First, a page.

Edinburgh council fails to carry out works at Liberton High
COUNCIL bosses failed to carry out promised maintenance works over the summer holidays at the school where a 12-year-old girl died when a wall fell on her four years ago.
Parents at Liberton High School are now accusing the authority of a lack of responsibility “bordering on negligence” and said their concerns about the condition of the building had now reached “crisis point”.
Keane Wallis-Bennett was killed when a free-standing “modesty” wall in the old PE block at the school collapsed on April 1, 2014 as she was getting ready for a lesson with her friends.
In April this year, there was a safety scare when a ceiling tile in the school foyer fell, narrowly missing a pupil.
And the following month, three intruders – at least one of them armed – got into the school grounds and attempted to gain access to the main building. They were only halted by the intervention of PE teachers.
Works which were due to be carried out during the summer holidays included replacing ceiling tiles and installation of additional security.
But when staff and pupils returned for the new session they found nothing had been done.
Derek McNeill, chair of the school’s parent council, said the situation was “unacceptable”.
In a stinging letter to councillors, he said: “It is deeply worrying to discover the essential building maintenance works promised over the summer have simply not happened.
“A senior manager Clerk of Works was promised to be based in school to oversee the quality assurance of the backlog of 145 maintenance issues. This was to ensure there was no more poor workmanship.
“The other critical work to be forwarded were new security measures following the armed intruder incident.
“Not only was nothing done but no attempt was made to inform us or the school that these works would not proceed and no attempt has been made to agree a new timetable and completion date.
“This lack of communication provides further evidence to us that once again the council is not taking our safety, welfare and mental health seriously enough.”
Mr McNeill said in a hurried last-minute attempt to complete the replacement of ceiling tiles in the area where the “near miss” had happened, the first day of the new school year began with the main door cordoned off.
“What impression is that for our new parents and pupils walking up the drive?” he asked. “For those returning pupils it’s a realisation that once again their education will be interrupted by maintenance works during term time.”
Mr McNeill said as well as maintenance works, the parent council was promised additional building security following the experience with the intruders. “This was a serious incident, a security review took place, suggestions for corrective action were made: yet nothing happened. Why? This is unacceptable. We demand answers to this very serious issue.”
And he underlined how persistent problems with the building affected school life.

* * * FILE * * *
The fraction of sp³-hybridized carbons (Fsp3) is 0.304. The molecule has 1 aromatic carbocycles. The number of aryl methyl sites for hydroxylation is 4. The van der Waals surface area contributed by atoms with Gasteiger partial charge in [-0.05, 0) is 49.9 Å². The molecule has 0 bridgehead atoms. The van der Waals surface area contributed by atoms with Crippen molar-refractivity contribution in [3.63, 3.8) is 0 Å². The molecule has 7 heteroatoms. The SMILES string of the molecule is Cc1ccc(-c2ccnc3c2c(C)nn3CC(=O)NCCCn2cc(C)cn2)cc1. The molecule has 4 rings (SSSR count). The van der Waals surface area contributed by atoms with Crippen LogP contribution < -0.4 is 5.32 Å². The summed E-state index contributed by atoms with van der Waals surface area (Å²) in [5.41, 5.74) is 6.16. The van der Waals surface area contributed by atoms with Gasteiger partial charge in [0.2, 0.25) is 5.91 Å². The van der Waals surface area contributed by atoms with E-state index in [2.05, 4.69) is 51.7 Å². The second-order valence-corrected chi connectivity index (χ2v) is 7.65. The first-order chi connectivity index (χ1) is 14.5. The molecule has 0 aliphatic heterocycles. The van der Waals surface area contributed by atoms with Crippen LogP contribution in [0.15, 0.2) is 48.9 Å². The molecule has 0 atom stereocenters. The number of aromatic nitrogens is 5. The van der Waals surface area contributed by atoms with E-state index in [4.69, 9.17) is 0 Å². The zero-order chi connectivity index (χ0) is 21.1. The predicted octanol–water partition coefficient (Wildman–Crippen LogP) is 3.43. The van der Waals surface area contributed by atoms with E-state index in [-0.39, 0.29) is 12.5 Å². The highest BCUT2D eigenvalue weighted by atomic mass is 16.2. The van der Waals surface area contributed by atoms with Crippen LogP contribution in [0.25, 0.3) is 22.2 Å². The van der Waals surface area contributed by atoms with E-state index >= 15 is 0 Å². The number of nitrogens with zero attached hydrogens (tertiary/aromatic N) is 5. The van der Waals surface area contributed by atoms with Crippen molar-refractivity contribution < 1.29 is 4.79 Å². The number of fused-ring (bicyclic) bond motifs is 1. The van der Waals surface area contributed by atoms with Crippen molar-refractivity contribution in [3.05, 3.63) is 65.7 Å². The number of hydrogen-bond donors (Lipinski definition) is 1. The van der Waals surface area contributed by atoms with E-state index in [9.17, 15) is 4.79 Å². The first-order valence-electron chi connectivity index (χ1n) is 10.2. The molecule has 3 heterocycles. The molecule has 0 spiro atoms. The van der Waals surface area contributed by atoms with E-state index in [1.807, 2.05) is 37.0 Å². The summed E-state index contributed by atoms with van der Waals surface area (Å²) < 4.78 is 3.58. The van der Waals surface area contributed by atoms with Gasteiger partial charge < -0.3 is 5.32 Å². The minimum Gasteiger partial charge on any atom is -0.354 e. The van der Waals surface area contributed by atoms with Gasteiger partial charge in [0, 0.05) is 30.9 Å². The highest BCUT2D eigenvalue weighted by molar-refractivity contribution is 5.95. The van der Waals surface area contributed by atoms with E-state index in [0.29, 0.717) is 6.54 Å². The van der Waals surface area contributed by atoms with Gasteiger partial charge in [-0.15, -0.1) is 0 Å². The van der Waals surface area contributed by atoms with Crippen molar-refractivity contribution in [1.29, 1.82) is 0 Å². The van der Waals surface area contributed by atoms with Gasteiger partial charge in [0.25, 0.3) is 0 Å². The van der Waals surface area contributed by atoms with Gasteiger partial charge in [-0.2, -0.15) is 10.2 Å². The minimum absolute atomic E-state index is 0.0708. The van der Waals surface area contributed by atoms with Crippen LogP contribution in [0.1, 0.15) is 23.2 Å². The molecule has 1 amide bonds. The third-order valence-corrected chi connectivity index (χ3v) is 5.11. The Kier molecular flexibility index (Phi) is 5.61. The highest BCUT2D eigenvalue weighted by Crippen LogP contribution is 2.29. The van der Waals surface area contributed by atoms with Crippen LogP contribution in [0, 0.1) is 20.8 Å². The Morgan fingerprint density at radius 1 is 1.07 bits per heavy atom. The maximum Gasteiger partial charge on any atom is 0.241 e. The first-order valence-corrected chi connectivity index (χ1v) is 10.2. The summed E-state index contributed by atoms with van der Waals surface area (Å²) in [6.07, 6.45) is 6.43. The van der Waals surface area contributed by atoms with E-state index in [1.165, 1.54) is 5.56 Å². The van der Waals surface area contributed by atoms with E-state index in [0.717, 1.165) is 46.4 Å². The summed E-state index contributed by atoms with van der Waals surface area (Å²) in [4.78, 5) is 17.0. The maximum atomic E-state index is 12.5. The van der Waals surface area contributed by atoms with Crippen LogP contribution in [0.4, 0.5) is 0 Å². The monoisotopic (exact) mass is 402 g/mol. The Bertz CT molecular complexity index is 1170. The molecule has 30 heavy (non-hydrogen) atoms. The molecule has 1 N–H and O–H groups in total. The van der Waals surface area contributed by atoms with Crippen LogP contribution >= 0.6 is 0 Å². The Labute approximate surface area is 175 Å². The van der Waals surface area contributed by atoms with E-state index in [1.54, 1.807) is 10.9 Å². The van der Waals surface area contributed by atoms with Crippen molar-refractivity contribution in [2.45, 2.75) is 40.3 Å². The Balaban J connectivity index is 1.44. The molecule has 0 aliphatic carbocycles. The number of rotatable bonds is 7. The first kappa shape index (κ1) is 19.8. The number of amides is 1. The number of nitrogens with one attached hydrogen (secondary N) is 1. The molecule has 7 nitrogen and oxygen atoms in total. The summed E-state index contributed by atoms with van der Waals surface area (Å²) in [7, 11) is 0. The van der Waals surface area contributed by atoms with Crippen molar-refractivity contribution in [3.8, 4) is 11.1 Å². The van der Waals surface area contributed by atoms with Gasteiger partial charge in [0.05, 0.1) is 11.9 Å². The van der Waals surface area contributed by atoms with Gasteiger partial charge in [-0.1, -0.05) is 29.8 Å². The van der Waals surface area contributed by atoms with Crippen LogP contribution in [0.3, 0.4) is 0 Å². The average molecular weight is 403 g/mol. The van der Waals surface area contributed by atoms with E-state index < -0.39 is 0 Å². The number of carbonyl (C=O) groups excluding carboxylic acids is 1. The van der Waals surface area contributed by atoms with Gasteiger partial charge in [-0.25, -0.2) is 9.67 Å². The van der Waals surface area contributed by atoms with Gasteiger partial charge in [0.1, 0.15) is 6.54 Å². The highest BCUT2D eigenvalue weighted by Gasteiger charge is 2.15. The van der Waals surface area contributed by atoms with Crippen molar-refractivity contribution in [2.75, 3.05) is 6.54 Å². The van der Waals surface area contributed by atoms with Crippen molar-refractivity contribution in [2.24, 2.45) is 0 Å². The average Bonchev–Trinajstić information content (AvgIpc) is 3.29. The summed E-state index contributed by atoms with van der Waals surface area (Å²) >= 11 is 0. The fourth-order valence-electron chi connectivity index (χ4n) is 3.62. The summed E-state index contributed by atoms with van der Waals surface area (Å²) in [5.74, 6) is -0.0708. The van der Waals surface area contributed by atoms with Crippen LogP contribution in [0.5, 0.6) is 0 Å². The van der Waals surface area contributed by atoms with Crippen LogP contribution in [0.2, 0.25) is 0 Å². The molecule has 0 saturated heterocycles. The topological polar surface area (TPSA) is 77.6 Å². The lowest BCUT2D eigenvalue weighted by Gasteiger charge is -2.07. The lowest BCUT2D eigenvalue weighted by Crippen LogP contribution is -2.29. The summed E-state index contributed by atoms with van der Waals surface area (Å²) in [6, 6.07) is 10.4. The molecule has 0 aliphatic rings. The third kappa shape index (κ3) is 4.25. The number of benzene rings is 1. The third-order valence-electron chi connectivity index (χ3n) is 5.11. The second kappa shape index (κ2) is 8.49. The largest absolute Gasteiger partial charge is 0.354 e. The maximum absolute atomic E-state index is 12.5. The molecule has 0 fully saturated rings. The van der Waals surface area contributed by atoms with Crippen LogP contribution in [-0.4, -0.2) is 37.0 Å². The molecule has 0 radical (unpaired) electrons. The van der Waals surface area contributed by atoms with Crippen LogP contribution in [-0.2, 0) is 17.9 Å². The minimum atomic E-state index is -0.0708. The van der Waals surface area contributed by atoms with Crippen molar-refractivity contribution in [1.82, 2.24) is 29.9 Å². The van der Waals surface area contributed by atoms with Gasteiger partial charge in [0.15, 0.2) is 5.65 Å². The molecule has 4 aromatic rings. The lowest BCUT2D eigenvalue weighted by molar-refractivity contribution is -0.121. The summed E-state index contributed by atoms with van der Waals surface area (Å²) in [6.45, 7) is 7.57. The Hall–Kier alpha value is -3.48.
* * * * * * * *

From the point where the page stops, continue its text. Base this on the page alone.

“We have a dedicated team of staff and a headteacher who spends inordinate amounts of time dealing with sick-building management issues rather than investing their time doing what they are employed to do – teach our kids. This sick-building takes a huge toll on the wellbeing and mental health of staff, parents and pupils alike. Every day, at every turn, influencing every decision is a sick-building and inadequate facilities.”
Mr McNeill said Liberton pupils could see other schools across the city benefiting from state-of-the-art new buildings and wondered why they were expected to put up with a building which was “clearly sub-standard”.
He told the councillors: “The inability to carry out essential building maintenance works and essential security measures over the summer is a crystal clear indicator to all at Liberton High School our safety, health/mental health and wellbeing, education and rights are not your priority. A lack of responsibility for those in your care bordering on negligence.
“We have been patient, and have, where asked, waited for the council to take action – especially around the building after the fatal accident. We have at all times been concerned with the sensitivities of Keane’s memory.
“However, given the growing concerns of the parent forum, pupils and staff around the condition of the building this will no longer be the case. We cannot permit anything else to happen to any more of our pupils. This matter has now reached a crisis point.
“We need a clear action plan and strategy, put in place immediately, to deal with the issues at Liberton and we will not be ignored or neglected any longer.”
Liberton Conservative councillor Stephanie Smith said: “I’m so disappointed and frustrated the work has not been done. It is completely unacceptable and we have to get to the bottom of why it has not been done. We need to get a schedule of action and it must be adhered to. The safety of children in school is of paramount importance and there can be no more excuses.”
She said she would be demanding answers on the issue at the next full council meeting.
A council spokesman said: “We have apologised for the inability to complete the full extent of works planned at Liberton High School over the summer break.
“Work is continuing to be delivered during term time with the full involvement of the school, as part of the significant additional investment the council has set aside for its operational school estate. This will continue well beyond school break periods. An additional meeting has been arranged with the school to confirm the maintenance priorities which will include current and future security measures.”